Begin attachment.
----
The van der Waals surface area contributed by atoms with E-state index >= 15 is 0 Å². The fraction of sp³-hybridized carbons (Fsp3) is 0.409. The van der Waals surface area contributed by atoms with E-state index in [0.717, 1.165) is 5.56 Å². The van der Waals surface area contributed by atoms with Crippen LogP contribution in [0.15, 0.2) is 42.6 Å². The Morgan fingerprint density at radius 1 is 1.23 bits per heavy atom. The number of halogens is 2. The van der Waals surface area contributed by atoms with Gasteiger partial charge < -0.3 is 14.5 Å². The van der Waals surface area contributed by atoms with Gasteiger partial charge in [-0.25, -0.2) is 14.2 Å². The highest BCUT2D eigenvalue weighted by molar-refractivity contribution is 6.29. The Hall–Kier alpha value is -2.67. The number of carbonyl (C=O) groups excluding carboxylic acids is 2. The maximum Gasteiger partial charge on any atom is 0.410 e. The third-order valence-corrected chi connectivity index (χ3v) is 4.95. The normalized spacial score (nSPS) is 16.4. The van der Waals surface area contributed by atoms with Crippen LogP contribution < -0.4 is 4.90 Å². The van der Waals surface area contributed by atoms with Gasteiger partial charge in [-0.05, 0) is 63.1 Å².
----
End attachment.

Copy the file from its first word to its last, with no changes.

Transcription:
The van der Waals surface area contributed by atoms with E-state index >= 15 is 0 Å². The fraction of sp³-hybridized carbons (Fsp3) is 0.409. The van der Waals surface area contributed by atoms with E-state index in [0.717, 1.165) is 5.56 Å². The van der Waals surface area contributed by atoms with Crippen LogP contribution in [0.15, 0.2) is 42.6 Å². The Morgan fingerprint density at radius 1 is 1.23 bits per heavy atom. The number of halogens is 2. The van der Waals surface area contributed by atoms with Gasteiger partial charge < -0.3 is 14.5 Å². The van der Waals surface area contributed by atoms with Gasteiger partial charge in [-0.25, -0.2) is 14.2 Å². The highest BCUT2D eigenvalue weighted by molar-refractivity contribution is 6.29. The Hall–Kier alpha value is -2.67. The number of carbonyl (C=O) groups excluding carboxylic acids is 2. The maximum Gasteiger partial charge on any atom is 0.410 e. The third-order valence-corrected chi connectivity index (χ3v) is 4.95. The normalized spacial score (nSPS) is 16.4. The van der Waals surface area contributed by atoms with Crippen LogP contribution < -0.4 is 4.90 Å². The van der Waals surface area contributed by atoms with Gasteiger partial charge in [-0.05, 0) is 63.1 Å².